Hospice care is to provide necessary medical care and support for patients and the families at the end of life (EOL). Hospice care patients typically withdraw aggressive treatment, including hospitalization . The majority of hospice patients receive care at home   and has been shown to improve quality of care and satisfaction for both patients and caregivers (e.g., family members)  .
In response to the increasing number of hospice patients and admission, the U.S. Medicare hospice benefit has expanded. Patients can now receive hospice care at long-term care facilities, including skilled nursing facilities and assisted living  . Typically, hospice patients receive care in their own residency, and this reflects the common preferences of dying place, home  .
Despite the individuals’ preference for dying at home, the number of live discharges increases  . Approximately 6 percent of home hospice patients revoked the care and admitted to the hospital within 30 days of discharge   and likely to die within six months without being re-enrolled in hospice care . This is problematic as the transitioning experience may cause stress and burdensome for families and patients due to unwanted aggressive treatment during the end of life and unsatisfactory symptom management  .
2. Home Hospice Patient: What We Know
While majority of home hospice patients discharge at deceased, though those of who discharged other than being deceased, including stabilized condition, to receive aggressive treatment related to primary diagnosis, and eligibilities that are related to the length of stays  . Further, low-income families were likely to transfer to nursing facilities due to limited resources, such as financial limitations to hire additional caregivers  . Importantly, the inadaptable transitioning of home hospice to nursing facilities tends to increase over time . Although there is limited information on transitioning home hospice to other long-term care facilities, previous studies have suggested transferring to a nursing home may decrease patients’ and families’ satisfaction  .
Terminally ill patients to choose hospice setting to receive comfort care during at the end of stage of their lives, ultimately, to achieve quality of death at home  . However, increasing number of home hospice patients being discharged to nursing facilities, which in fact decrease both patients and family members’ satisfaction. It is important to understand the reasons for patients to being discharged to nursing facility to provide improved care for those home hospice care patients.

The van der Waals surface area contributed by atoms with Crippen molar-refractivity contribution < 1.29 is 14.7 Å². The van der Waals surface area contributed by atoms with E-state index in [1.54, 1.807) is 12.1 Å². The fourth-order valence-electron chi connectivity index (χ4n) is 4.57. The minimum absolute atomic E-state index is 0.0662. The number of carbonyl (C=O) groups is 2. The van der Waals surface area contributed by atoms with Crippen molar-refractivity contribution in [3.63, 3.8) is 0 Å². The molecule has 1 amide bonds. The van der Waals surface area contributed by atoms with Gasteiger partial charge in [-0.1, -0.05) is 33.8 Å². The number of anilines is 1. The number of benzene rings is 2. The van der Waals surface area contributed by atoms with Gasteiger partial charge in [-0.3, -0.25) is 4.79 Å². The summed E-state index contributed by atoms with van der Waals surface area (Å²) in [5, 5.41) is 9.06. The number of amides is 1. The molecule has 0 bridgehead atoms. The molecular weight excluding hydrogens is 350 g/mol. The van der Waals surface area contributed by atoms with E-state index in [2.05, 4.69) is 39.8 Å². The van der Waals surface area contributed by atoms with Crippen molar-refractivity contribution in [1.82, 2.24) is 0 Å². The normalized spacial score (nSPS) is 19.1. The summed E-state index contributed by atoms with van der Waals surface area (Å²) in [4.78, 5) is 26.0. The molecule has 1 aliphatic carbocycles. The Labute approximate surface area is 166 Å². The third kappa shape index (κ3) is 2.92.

The current study attempted to revisit home hospice characteristics live discharge and explore the possible association between individual patients and families to decide live discharge and placements. This observational-exploratory study has two objectives:
Objective 1: Demographics of live discharge patients and what extend impact live discharge decisions and hospice settings other than home.
Objective 2: The reasons for discharge other than deceased.
Meeting these objectives will help researchers and hospice social workers understand the core cause of home hospice enrollees being discharged to long-term care facilities rather than common factors, such as limited financial support and resources.
The 2007 National Home and Hospice Care Survey (NHHCS) was used. NHHCS is a nationally representative sample survey of US home health and hospice agencies. The survey was conducted between August 2007 and February 2008 through in-person interviews with the agency and directors and their designated staff, and no patients or families were interviewed. Within the NHHCS, patients and discharge data were retrieved. In this subset, both home health and home hospice agencies and professionals were interviewed. Home hospice caregivers’ interviews were used for this study.
4.1. Demographic Variables